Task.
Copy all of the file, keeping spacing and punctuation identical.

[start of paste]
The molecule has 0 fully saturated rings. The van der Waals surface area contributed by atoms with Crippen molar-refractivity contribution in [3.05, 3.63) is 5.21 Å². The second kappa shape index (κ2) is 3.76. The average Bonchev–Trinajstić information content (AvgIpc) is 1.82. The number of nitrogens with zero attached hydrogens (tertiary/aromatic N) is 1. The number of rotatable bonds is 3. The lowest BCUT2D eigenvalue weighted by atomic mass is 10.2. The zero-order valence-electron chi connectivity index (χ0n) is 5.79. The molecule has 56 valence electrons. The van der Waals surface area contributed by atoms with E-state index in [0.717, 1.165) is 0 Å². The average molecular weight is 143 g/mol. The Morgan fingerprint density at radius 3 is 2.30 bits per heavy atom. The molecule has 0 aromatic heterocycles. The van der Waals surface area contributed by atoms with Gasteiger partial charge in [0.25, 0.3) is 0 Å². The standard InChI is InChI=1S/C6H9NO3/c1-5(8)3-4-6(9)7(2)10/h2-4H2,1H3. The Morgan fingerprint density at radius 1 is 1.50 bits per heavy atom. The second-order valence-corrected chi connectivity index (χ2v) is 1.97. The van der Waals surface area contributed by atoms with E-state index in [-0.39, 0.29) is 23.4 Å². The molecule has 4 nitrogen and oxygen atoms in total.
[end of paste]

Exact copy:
The molecule has 0 fully saturated rings. The van der Waals surface area contributed by atoms with Crippen molar-refractivity contribution in [3.05, 3.63) is 5.21 Å². The second kappa shape index (κ2) is 3.76. The average Bonchev–Trinajstić information content (AvgIpc) is 1.82. The number of nitrogens with zero attached hydrogens (tertiary/aromatic N) is 1. The number of rotatable bonds is 3. The lowest BCUT2D eigenvalue weighted by atomic mass is 10.2. The zero-order valence-electron chi connectivity index (χ0n) is 5.79. The molecule has 56 valence electrons. The van der Waals surface area contributed by atoms with E-state index in [0.717, 1.165) is 0 Å². The average molecular weight is 143 g/mol. The Morgan fingerprint density at radius 3 is 2.30 bits per heavy atom. The molecule has 0 aromatic heterocycles. The van der Waals surface area contributed by atoms with Gasteiger partial charge in [0.25, 0.3) is 0 Å². The standard InChI is InChI=1S/C6H9NO3/c1-5(8)3-4-6(9)7(2)10/h2-4H2,1H3. The Morgan fingerprint density at radius 1 is 1.50 bits per heavy atom. The second-order valence-corrected chi connectivity index (χ2v) is 1.97. The van der Waals surface area contributed by atoms with E-state index in [-0.39, 0.29) is 23.4 Å². The molecule has 4 nitrogen and oxygen atoms in total.